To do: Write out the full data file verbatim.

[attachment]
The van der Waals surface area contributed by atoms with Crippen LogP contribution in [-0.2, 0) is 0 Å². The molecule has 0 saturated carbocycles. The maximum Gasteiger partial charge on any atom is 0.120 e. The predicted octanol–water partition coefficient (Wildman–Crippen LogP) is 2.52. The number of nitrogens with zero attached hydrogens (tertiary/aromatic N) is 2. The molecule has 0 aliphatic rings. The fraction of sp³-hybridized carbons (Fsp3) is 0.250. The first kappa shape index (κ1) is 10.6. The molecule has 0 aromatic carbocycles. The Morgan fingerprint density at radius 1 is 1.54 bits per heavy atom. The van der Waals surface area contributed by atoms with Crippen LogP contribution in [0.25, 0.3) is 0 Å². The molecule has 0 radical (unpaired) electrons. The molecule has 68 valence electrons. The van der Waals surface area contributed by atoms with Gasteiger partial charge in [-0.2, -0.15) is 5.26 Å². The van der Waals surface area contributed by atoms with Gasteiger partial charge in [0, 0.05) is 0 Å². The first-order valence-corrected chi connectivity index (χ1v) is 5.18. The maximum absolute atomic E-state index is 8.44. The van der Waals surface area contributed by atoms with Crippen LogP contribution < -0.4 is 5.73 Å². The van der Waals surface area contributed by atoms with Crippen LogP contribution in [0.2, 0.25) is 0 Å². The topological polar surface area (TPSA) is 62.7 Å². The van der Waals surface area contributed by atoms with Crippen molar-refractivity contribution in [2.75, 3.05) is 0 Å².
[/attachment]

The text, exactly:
The van der Waals surface area contributed by atoms with Crippen LogP contribution in [-0.2, 0) is 0 Å². The molecule has 0 saturated carbocycles. The maximum Gasteiger partial charge on any atom is 0.120 e. The predicted octanol–water partition coefficient (Wildman–Crippen LogP) is 2.52. The number of nitrogens with zero attached hydrogens (tertiary/aromatic N) is 2. The molecule has 0 aliphatic rings. The fraction of sp³-hybridized carbons (Fsp3) is 0.250. The first kappa shape index (κ1) is 10.6. The molecule has 0 aromatic carbocycles. The Morgan fingerprint density at radius 1 is 1.54 bits per heavy atom. The van der Waals surface area contributed by atoms with Crippen LogP contribution in [0.25, 0.3) is 0 Å². The molecule has 0 radical (unpaired) electrons. The molecule has 68 valence electrons. The van der Waals surface area contributed by atoms with Gasteiger partial charge in [-0.2, -0.15) is 5.26 Å². The van der Waals surface area contributed by atoms with Gasteiger partial charge in [0, 0.05) is 0 Å². The first-order valence-corrected chi connectivity index (χ1v) is 5.18. The maximum absolute atomic E-state index is 8.44. The van der Waals surface area contributed by atoms with Crippen LogP contribution < -0.4 is 5.73 Å². The van der Waals surface area contributed by atoms with Crippen LogP contribution in [0.2, 0.25) is 0 Å². The topological polar surface area (TPSA) is 62.7 Å². The van der Waals surface area contributed by atoms with Crippen molar-refractivity contribution in [2.75, 3.05) is 0 Å².